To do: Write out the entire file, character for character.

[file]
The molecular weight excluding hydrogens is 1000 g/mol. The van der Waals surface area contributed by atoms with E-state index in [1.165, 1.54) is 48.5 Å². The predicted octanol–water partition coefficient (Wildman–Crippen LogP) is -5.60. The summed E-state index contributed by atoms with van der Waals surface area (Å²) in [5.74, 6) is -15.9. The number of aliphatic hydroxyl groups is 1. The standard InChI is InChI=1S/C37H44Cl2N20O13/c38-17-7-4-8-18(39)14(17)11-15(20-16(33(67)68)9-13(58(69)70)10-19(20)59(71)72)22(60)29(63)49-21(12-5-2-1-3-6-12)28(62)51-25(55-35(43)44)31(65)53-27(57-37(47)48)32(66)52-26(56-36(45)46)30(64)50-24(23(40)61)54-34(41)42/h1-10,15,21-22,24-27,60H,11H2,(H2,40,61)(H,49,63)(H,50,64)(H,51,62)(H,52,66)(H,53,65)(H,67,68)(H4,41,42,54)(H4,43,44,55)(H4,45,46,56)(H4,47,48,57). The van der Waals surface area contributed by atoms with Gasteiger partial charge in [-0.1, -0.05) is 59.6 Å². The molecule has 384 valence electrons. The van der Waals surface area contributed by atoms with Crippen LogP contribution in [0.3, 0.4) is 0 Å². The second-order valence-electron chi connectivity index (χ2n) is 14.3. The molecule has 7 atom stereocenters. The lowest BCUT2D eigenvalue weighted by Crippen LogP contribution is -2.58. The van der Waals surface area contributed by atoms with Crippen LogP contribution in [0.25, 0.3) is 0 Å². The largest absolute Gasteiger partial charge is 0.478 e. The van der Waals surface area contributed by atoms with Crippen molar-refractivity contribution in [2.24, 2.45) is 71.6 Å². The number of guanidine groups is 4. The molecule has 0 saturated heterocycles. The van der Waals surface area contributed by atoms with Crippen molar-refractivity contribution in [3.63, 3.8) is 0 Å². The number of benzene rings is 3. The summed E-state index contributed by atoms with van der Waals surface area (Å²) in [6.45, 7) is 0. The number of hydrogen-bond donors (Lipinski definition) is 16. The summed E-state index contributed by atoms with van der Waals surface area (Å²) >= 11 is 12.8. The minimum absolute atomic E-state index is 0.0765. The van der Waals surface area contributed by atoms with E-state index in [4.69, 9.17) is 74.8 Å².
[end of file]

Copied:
The molecular weight excluding hydrogens is 1000 g/mol. The van der Waals surface area contributed by atoms with E-state index in [1.165, 1.54) is 48.5 Å². The predicted octanol–water partition coefficient (Wildman–Crippen LogP) is -5.60. The summed E-state index contributed by atoms with van der Waals surface area (Å²) in [5.74, 6) is -15.9. The number of aliphatic hydroxyl groups is 1. The standard InChI is InChI=1S/C37H44Cl2N20O13/c38-17-7-4-8-18(39)14(17)11-15(20-16(33(67)68)9-13(58(69)70)10-19(20)59(71)72)22(60)29(63)49-21(12-5-2-1-3-6-12)28(62)51-25(55-35(43)44)31(65)53-27(57-37(47)48)32(66)52-26(56-36(45)46)30(64)50-24(23(40)61)54-34(41)42/h1-10,15,21-22,24-27,60H,11H2,(H2,40,61)(H,49,63)(H,50,64)(H,51,62)(H,52,66)(H,53,65)(H,67,68)(H4,41,42,54)(H4,43,44,55)(H4,45,46,56)(H4,47,48,57). The van der Waals surface area contributed by atoms with Gasteiger partial charge in [-0.1, -0.05) is 59.6 Å². The molecule has 384 valence electrons. The van der Waals surface area contributed by atoms with Crippen LogP contribution in [0.3, 0.4) is 0 Å². The second-order valence-electron chi connectivity index (χ2n) is 14.3. The molecule has 7 atom stereocenters. The lowest BCUT2D eigenvalue weighted by Crippen LogP contribution is -2.58. The van der Waals surface area contributed by atoms with Crippen LogP contribution in [0.25, 0.3) is 0 Å². The largest absolute Gasteiger partial charge is 0.478 e. The van der Waals surface area contributed by atoms with Crippen molar-refractivity contribution in [2.24, 2.45) is 71.6 Å². The number of guanidine groups is 4. The molecule has 0 saturated heterocycles. The van der Waals surface area contributed by atoms with Crippen molar-refractivity contribution in [3.63, 3.8) is 0 Å². The number of benzene rings is 3. The summed E-state index contributed by atoms with van der Waals surface area (Å²) in [6.45, 7) is 0. The number of hydrogen-bond donors (Lipinski definition) is 16. The summed E-state index contributed by atoms with van der Waals surface area (Å²) >= 11 is 12.8. The minimum absolute atomic E-state index is 0.0765. The van der Waals surface area contributed by atoms with E-state index in [4.69, 9.17) is 74.8 Å².